After surging yesterday, stocks extended those gains Wednesday as traders continued embracing the notion that interest rate cuts are possible later this year and that the Federal Reserve will do what it can to support the economy of signs of weakness appear.
The Nasdaq Composite and the S&P 500 added 0.64% and 0.82% while the Dow Jones Industrial Average rose 0.82%. One source of strength came by way of the service sector from the Institute of Supply Management (ISM). The May ISM report checked in at 56.9, up from 55.4 in April and above the average reading this year of 57.
As has been noted here in recent days, the Dow Jones Industrial Average is a price-weighted index, meaning the stocks with the largest price tags command the largest weights in the benchmark and it is those names that often capture many of the headlines. However, the blue-chip index got some support Wednesday from some its mid-level members as several stocks outside the Dow’s top 10 holdings were among the index’s top percentage gainers today.
Sourcing Wednesday Leadership
Coca-Cola (NYSE:KO) was one of the Dow leaders today, jumping 1.56% a day after Morgan Stanley reiterated an “overweight” rating and $55 price target on shares of the world’s largest soft drink maker. Morgan Stanley is more enthusiastic about Coca-Cola than it is about rival Keurig Dr Pepper (NYSE:DPS).
Coca-Cola is a member of the defensive consumer staples. Indicating that investors may not yet fully trust the two-day rebound in stocks following the market’s May doldrums, two of the Dow’s other marquee consumer staples names — Walmart (NYSE:WMT) and Procter & Gamble (NYSE:PG) — joined Coca-Cola among the index’s top four percentage gainers Wednesday.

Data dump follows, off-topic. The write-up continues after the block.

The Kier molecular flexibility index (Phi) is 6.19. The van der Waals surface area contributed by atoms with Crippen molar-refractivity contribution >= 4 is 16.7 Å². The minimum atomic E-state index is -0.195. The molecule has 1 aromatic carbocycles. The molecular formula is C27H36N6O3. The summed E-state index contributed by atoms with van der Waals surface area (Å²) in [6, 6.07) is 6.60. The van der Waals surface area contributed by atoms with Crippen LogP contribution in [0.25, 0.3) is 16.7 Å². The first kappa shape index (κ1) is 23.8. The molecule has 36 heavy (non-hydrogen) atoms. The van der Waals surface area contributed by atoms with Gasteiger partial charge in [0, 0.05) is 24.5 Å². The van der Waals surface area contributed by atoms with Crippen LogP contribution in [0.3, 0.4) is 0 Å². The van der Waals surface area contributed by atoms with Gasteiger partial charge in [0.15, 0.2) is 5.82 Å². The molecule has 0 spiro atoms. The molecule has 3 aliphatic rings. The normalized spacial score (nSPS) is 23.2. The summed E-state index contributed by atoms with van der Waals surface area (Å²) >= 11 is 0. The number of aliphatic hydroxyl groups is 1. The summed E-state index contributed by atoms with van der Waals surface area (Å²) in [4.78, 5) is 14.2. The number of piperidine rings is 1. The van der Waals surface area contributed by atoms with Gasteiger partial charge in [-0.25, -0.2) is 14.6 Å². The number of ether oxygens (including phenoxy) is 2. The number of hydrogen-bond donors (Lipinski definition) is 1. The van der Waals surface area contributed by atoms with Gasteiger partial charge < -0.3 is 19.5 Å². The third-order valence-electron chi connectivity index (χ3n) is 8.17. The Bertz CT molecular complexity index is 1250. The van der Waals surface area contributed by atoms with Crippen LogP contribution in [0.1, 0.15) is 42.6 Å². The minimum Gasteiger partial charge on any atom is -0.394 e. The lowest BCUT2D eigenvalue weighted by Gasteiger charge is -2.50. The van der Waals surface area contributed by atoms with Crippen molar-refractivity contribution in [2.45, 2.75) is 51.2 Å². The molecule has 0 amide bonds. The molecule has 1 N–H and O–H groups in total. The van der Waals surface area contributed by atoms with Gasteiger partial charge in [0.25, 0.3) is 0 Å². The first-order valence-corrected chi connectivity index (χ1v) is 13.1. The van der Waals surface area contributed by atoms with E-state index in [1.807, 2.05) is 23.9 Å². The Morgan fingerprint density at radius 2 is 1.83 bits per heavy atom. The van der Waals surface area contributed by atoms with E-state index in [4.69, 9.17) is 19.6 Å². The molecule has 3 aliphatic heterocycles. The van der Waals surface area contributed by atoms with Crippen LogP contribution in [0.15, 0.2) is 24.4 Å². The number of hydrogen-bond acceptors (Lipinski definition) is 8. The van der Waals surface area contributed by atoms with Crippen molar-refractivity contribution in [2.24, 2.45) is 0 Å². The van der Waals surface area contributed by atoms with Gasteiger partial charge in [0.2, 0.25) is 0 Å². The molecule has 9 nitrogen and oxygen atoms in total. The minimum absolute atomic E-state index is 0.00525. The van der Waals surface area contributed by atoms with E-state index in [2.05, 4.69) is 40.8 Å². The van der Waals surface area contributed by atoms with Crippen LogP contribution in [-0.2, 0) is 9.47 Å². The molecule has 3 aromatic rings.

Shares of Walmart, the largest U.S. retail store, climbed 1.8% even after CEO Doug McMillon said at the company’s investor meeting that the U.S. government needs to raise the minimum wage and that the current minimum hourly rate of $7.25 is too low.
Procter & Gamble added 1.96% after the Ohio-based company said it will test environmentally friendly pod refills of Olay Regenerist Whip later this year. There was probably more to P&G’s Wednesday than that announcement, with the “more” being investors favoring defensive names.
Boeing (NYSE:BA), the largest Dow stock, gained 1.23% on reports the company is in talks with unidentified Chinese airlines to possibly deliver an order for about 100 of its wide-body 787 Dreamliners and 777X passenger jets. The deal could be worth $30 billion.
Walt Disney (NYSE:DIS), the Dow’s tenth-largest member, gained 0.81% after Bernstein analyst Todd Juenger reiterated a “market perform” rating and $133 price target on the stock.
Bottom Line on the Dow Jones Today
Three trading days into June, a historically rough month for stocks, and the Dow has traded higher twice. That is some of the good news. But there are some potentially concerning areas, including the ADP private payroll for May. That report showed the addition of just 27,000 private sector jobs last month, well below economists’ forecast of 185,000 new jobs.
“The reality is job growth is slowing, notably slowing, but in the scheme of things, it’s still strong,” said Mark Zandi, chief economist at Moody’s Analytics.
As Wednesday’s price action suggests, stocks can absorb one disappointing data point and climb higher, but with trade wars still raging, equity markets cannot afford a spate of lethargic economic data.
As of this writing, Todd Shribed did not own any of the aforementioned securities.
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